The following is a transcribed excerpt of "FOX News Sunday" for October 31, 2004.

CHRIS WALLACE, HOST: Joining us now to talk about the campaign is Karen Hughes, longtime confidante and senior adviser to President Bush. She is with the president now in Orlando, Florida.

And, Karen, welcome. Good to have you with us.

KAREN HUGHES, BUSH CAMPAIGN ADVISER: Good to be with you, Chris. I'm glad you reminded me where I am, because that's the hardest thing coming down the stretch, is knowing exactly what city you're in.

WALLACE: I'm sure.

Why hasn't the U.S. caught Usama bin Laden?

HUGHES: Because he's hiding somewhere, Chris. And I think we've sent our very best forces to try to do that.

It's interesting, you know, Senator Kerry is trying to make much of — actually engaging in shameful politics, claiming that we missed a chance to get him.

We had our most elite, most highly trained force, Delta Force, in the hills of Tora Bora looking for them. And I have every confidence that, had he been there, had they been able to find him, had they known exactly where he was, Delta Force, the most highly skilled force in the world, would have captured him.

Now, what we have done is significantly and systematically destroyed his organization. We have arrested three-quarters of his key leaders and operatives. We have — he used to run a country in Afghanistan. He used to run training camps and basically control the country. He is now a fugitive from justice. Those training camps have been shut down. His organization has been shattered.

Now, he's still a threat. There's no doubt about that. And the question for the American people in this election is, who is best able to deal with that threat? And I'll argue that it's absolutely President Bush, who has been systematically engaged in an effective war against terror that is shutting down and destroying his organization.

WALLACE: Karen, I want to talk to you, if I can, about what you just brought up: the politics of the bin Laden tape. After Senator Kerry heard that this tape existed, he was asked about it, and he said that we are paying the price for the president's mistake, the fact that he let Usama bin Laden get away.

The president reacted very sharply to that. And let's listen.


BUSH: It's the worst kind of Monday-morning quarterbacking. It is especially shameful in the light of a new tape from America's enemy.


WALLACE: Now, Kerry, as you know, has been saying for months that the  president took his eye off the ball with regard to Usama bin Laden. I know you disagree. But why is it shameful for Kerry to say it now? Does bin Laden get to dictate what can and can't be said during an American presidential campaign?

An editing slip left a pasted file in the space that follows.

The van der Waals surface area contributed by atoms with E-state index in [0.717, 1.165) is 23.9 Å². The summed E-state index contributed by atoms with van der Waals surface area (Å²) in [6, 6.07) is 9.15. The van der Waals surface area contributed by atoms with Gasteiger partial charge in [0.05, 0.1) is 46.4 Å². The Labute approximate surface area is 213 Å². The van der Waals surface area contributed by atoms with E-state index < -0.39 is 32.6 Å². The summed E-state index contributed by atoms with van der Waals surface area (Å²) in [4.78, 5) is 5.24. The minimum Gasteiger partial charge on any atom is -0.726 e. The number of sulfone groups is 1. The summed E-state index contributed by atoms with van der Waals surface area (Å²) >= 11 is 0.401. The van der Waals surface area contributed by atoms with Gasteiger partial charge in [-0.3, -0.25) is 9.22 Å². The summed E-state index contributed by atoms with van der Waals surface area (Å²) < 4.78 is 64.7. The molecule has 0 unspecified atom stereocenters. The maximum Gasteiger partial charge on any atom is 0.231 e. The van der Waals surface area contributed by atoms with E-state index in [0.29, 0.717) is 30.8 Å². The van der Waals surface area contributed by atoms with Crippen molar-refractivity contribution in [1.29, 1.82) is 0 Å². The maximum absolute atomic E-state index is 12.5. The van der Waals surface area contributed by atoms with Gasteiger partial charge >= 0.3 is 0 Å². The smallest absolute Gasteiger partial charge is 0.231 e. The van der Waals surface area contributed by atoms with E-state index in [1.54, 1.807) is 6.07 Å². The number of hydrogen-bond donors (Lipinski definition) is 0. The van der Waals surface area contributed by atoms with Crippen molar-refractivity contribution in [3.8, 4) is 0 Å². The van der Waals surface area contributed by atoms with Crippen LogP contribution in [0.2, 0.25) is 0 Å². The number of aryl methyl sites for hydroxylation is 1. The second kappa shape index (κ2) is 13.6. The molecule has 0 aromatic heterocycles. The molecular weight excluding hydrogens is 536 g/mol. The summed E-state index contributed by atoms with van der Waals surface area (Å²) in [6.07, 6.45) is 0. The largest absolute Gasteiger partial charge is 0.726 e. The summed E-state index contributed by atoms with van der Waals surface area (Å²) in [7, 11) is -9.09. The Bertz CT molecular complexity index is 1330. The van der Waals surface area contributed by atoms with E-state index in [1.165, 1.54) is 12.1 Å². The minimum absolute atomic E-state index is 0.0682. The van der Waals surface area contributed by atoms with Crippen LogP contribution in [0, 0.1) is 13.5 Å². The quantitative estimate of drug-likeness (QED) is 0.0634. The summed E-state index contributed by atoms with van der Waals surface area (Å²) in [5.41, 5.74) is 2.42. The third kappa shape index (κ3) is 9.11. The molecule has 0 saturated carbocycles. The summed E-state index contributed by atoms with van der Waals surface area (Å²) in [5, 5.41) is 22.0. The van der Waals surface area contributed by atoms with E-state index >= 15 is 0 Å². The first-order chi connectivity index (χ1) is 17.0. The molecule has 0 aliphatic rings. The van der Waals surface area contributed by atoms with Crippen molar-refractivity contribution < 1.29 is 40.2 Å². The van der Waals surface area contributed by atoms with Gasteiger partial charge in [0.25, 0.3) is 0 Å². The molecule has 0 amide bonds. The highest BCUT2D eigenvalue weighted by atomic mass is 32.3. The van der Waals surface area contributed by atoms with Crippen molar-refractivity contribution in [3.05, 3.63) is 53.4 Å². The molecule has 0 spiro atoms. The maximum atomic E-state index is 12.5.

HUGHES: Well, of course not, but it's shameful for him to have done that now, because you see his instincts.

On a day when the president was a great statesman and when he went out and used the senator's name and included the senator in saying that no Americans are going to be influenced or intimidated by an enemy of our country and that he was sure that Senator Kerry would agree with this, thereby taking politics out of the equation, what Senator Kerry did was just the opposite and tried to use this as an opportunity to score a political point, making statements that he knows are simply not true.

They've been disputed. I mentioned Delta Force was in charge of the operation there. The commanding general in charge of the entire operation, General Tommy Franks, has said that Senator Kerry's comments just do not square with reality.

And, in fact, Senator Kerry, at the time of the Tora Bora operation, praised the administration, said we had handled it very well and that we were doing the right thing in working with local Afghans who, after all, knew the terrain and were helping our Delta Force operatives.

So it's just shameful that he would try to use this moment, which is a moment for all Republicans, all Democrats and all Americans to express our revulsion at this face of evil, and that he would try to use that to score political points I think was just beyond the pale.

WALLACE: Karen, what does your polling over the last two nights tell you about the effect that the bin Laden tape has had on the presidential campaign?

HUGHES: Well, Chris, as we've said, we don't expect that the tape will have any influence on this campaign. We don't believe that our fellow Americans are going to allow our enemy, Usama bin Laden, to affect their votes one way or another.

Now, what should influence this election is the American people's judgment of which candidate is most effective to wage and win this war against terror, which candidate — I've been saying since the beginning of this campaign that I think that, when people get in the voting booth, they're going to vote based on who they believe will make their family safer.

President Bush clearly has been leading and waging a very effective war against terror. The polls are showing the momentum is with the president. The new poll that came out yesterday shows — the Newsweek poll shows President Bush up by six points. The average of all the public polls shows him up by three points.

We were joking yesterday, as we were traveling through the Midwest, there was a front coming through, and gale force winds were blowing us onto the airplane. We'd been saying the wind is at our backs, and that's how we feel. We feel we have the momentum in this campaign.

WALLACE: Karen, let's move on to the other big story this week, and that is the 377 tons of high explosives that allegedly went missing after the fall of Baghdad.

We have now have this tape that appears to prove that some of those munitions were still at the Al Qaqaa weapons facility after the fall of Baghdad. Given the fact that the U.S. was specifically alerted about the danger of these weapons, why weren't U.S. troops told to secure them?